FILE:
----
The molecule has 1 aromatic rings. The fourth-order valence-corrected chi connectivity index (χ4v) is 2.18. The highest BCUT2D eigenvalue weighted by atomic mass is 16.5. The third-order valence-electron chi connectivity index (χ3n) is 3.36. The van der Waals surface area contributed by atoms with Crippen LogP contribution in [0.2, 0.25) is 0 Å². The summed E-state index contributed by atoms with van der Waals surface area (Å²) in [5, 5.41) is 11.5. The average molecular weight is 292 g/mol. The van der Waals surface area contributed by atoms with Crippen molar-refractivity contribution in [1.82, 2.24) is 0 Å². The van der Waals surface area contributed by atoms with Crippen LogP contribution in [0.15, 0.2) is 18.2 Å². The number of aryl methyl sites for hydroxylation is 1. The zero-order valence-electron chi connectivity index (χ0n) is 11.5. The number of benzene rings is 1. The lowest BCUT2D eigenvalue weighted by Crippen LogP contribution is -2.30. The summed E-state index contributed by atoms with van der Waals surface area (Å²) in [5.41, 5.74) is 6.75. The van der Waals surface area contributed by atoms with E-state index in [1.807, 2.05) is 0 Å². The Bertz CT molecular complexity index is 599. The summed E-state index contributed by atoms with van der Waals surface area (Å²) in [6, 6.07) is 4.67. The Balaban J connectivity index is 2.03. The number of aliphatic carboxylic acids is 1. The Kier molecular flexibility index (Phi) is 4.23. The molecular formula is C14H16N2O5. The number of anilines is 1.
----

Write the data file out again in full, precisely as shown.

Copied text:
The molecule has 1 aromatic rings. The fourth-order valence-corrected chi connectivity index (χ4v) is 2.18. The highest BCUT2D eigenvalue weighted by atomic mass is 16.5. The third-order valence-electron chi connectivity index (χ3n) is 3.36. The van der Waals surface area contributed by atoms with Crippen LogP contribution in [0.2, 0.25) is 0 Å². The summed E-state index contributed by atoms with van der Waals surface area (Å²) in [5, 5.41) is 11.5. The average molecular weight is 292 g/mol. The van der Waals surface area contributed by atoms with Crippen molar-refractivity contribution in [1.82, 2.24) is 0 Å². The van der Waals surface area contributed by atoms with Crippen LogP contribution in [0.15, 0.2) is 18.2 Å². The number of aryl methyl sites for hydroxylation is 1. The zero-order valence-electron chi connectivity index (χ0n) is 11.5. The number of benzene rings is 1. The lowest BCUT2D eigenvalue weighted by Crippen LogP contribution is -2.30. The summed E-state index contributed by atoms with van der Waals surface area (Å²) in [5.41, 5.74) is 6.75. The van der Waals surface area contributed by atoms with E-state index in [1.807, 2.05) is 0 Å². The Bertz CT molecular complexity index is 599. The summed E-state index contributed by atoms with van der Waals surface area (Å²) in [6, 6.07) is 4.67. The Balaban J connectivity index is 2.03. The number of aliphatic carboxylic acids is 1. The Kier molecular flexibility index (Phi) is 4.23. The molecular formula is C14H16N2O5. The number of anilines is 1.